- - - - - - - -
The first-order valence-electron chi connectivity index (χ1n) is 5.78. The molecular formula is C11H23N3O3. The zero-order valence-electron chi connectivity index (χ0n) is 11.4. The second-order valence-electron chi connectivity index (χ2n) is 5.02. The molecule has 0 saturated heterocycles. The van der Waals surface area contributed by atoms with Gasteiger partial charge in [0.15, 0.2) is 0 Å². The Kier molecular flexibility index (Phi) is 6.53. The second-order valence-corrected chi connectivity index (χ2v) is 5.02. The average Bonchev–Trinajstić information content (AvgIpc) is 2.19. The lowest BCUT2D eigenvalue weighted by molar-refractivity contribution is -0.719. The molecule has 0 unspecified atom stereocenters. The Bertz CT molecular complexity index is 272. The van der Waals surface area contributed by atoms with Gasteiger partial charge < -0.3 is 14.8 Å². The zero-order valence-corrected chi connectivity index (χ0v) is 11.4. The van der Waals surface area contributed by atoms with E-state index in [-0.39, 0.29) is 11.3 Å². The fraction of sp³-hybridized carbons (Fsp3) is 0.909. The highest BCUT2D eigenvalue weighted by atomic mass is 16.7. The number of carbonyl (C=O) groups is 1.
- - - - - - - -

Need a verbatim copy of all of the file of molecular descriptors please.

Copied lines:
The first-order valence-electron chi connectivity index (χ1n) is 5.78. The molecular formula is C11H23N3O3. The zero-order valence-electron chi connectivity index (χ0n) is 11.4. The second-order valence-electron chi connectivity index (χ2n) is 5.02. The molecule has 0 saturated heterocycles. The van der Waals surface area contributed by atoms with Gasteiger partial charge in [0.15, 0.2) is 0 Å². The Kier molecular flexibility index (Phi) is 6.53. The second-order valence-corrected chi connectivity index (χ2v) is 5.02. The average Bonchev–Trinajstić information content (AvgIpc) is 2.19. The lowest BCUT2D eigenvalue weighted by molar-refractivity contribution is -0.719. The molecule has 0 unspecified atom stereocenters. The Bertz CT molecular complexity index is 272. The van der Waals surface area contributed by atoms with Gasteiger partial charge < -0.3 is 14.8 Å². The zero-order valence-corrected chi connectivity index (χ0v) is 11.4. The van der Waals surface area contributed by atoms with E-state index in [-0.39, 0.29) is 11.3 Å². The fraction of sp³-hybridized carbons (Fsp3) is 0.909. The highest BCUT2D eigenvalue weighted by atomic mass is 16.7. The number of carbonyl (C=O) groups is 1.